Mr Noel Xerri, Chief Executive of the OASI Foundation, emphasised how essential it is to note that there is still a lot of abuse and a lot of work needs to be done in order to achieve a better situation.

Finally Naxxar mayor Anne Marie Muscat Fenech Adam ended the conference, saying that the Naxxar local council understands the importance of social help and the NGOs, saying that it is also willing to help other non-governmental organisations. The conference was presented by Amanda Ciappara.


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On Sunday 24th June 2018, to commemorate the OASI Foundation’s 27th anniversary from its official opening in 1991, on the occasion of the International Day against Drug Abuse, a Thanksgiving Function was held at the OASI Centre.

In a speech on behalf of the Board of Directors, Mr. Joseph Borg stated that Fr. Emmanuel Cordina has passed the baton to Mr. Noel Xerri, who is now the Chief Executive Officer of the Foundation. Fr. Cordina will continue to be the Chairperson of the Board of Directors. Mr. Borg thanked Fr. Cordina for dedicating his life to the benefit of others. He expressed the trust the Board of Directors has in Mr. Xerri, who will be taking the Foundation forward into a world where problems relating to addiction are becoming more frequent and complex. Mr. Borg stated that talks of recreational use of drugs is muddling the minds of youths and they are feeling disoriented, leaving them more prone to addiction, as expressed by experts in the field during a National Conference held last year. Next Tuesday, OASI will be participating in another National Conference, alongside Sedqa and Caritas, to be held in Parliament, and will be asserting its positions on this National stage, as is our duty. Mr. Borg expects the leaders of the country to take note of this message and act accordingly. He also thanked OASI staff and volunteers for their dedication to the Foundation, the Ministry for the Family, Children’s Rights and Social Solidarity and the Ministry for Gozo for their continuous help, and past and present members of the Board of Directors for their support. Mr. John Magro, another member of the Board of Directors, presented OASI Awards to Lucy Stevenson, Jofy Mainzer and Margaret McMullan for their dedication and hard work throughout the years.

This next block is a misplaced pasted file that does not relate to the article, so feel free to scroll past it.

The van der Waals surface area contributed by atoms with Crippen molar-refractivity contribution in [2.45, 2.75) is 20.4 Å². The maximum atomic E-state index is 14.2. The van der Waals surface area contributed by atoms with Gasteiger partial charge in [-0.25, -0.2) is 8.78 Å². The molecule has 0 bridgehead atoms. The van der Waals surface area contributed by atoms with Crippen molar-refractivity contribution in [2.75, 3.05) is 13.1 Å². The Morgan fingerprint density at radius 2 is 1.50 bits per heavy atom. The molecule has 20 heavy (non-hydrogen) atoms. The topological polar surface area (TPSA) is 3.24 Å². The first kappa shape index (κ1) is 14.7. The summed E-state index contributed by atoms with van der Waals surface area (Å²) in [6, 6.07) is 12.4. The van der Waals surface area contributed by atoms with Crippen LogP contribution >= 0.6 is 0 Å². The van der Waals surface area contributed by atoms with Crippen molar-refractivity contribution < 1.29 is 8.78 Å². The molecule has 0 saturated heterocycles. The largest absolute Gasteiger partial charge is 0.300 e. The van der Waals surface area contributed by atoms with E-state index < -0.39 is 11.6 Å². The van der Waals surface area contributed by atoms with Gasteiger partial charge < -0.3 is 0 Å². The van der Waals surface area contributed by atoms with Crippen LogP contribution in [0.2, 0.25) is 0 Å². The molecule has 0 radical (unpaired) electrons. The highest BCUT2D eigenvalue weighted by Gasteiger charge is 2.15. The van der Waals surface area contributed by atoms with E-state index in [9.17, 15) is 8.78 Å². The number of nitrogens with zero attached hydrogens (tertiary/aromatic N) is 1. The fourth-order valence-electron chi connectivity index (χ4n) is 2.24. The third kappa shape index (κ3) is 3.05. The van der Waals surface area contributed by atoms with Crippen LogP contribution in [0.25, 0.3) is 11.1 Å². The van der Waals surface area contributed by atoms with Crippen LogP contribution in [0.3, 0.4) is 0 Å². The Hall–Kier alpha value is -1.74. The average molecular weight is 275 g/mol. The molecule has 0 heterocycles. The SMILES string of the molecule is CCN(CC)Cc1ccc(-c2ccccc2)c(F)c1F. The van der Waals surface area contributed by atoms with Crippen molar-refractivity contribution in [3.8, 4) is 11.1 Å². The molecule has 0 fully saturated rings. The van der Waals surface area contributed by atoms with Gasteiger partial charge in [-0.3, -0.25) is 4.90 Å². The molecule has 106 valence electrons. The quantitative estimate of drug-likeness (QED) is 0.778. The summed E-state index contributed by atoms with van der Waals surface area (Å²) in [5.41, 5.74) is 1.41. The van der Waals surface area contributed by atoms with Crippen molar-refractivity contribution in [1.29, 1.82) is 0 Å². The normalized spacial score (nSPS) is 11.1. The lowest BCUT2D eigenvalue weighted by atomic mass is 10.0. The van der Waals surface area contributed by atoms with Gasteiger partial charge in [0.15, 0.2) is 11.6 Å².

Present were Hon. Dr. Justyne Caruana, Minister for Gozo and Hon. Dr. Chris Said, Opposition spokesperson for Gozo Affairs, who gave short speeches, agreeing that OASI is a Gozitan Foundation providing a national service, expressed their concern regarding the current mentality and drug availability, and showed solidarity with the Foundation’s work and position.

Afterwards a reception was held at the OASI Centre.

Leading up to this event, the OASI Foundation also worked in collaboration with the Ministry for Gozo to organize activities to raise awareness about drug use. These included information sessions and outreach to increase people's awareness of the social realities in Malta and Gozo, as well as the dissemination of informative material.  Ministry staff and persons with a disability attending the Santa Marta Centre decorated the Xewkija roundabout with a message against drug abuse.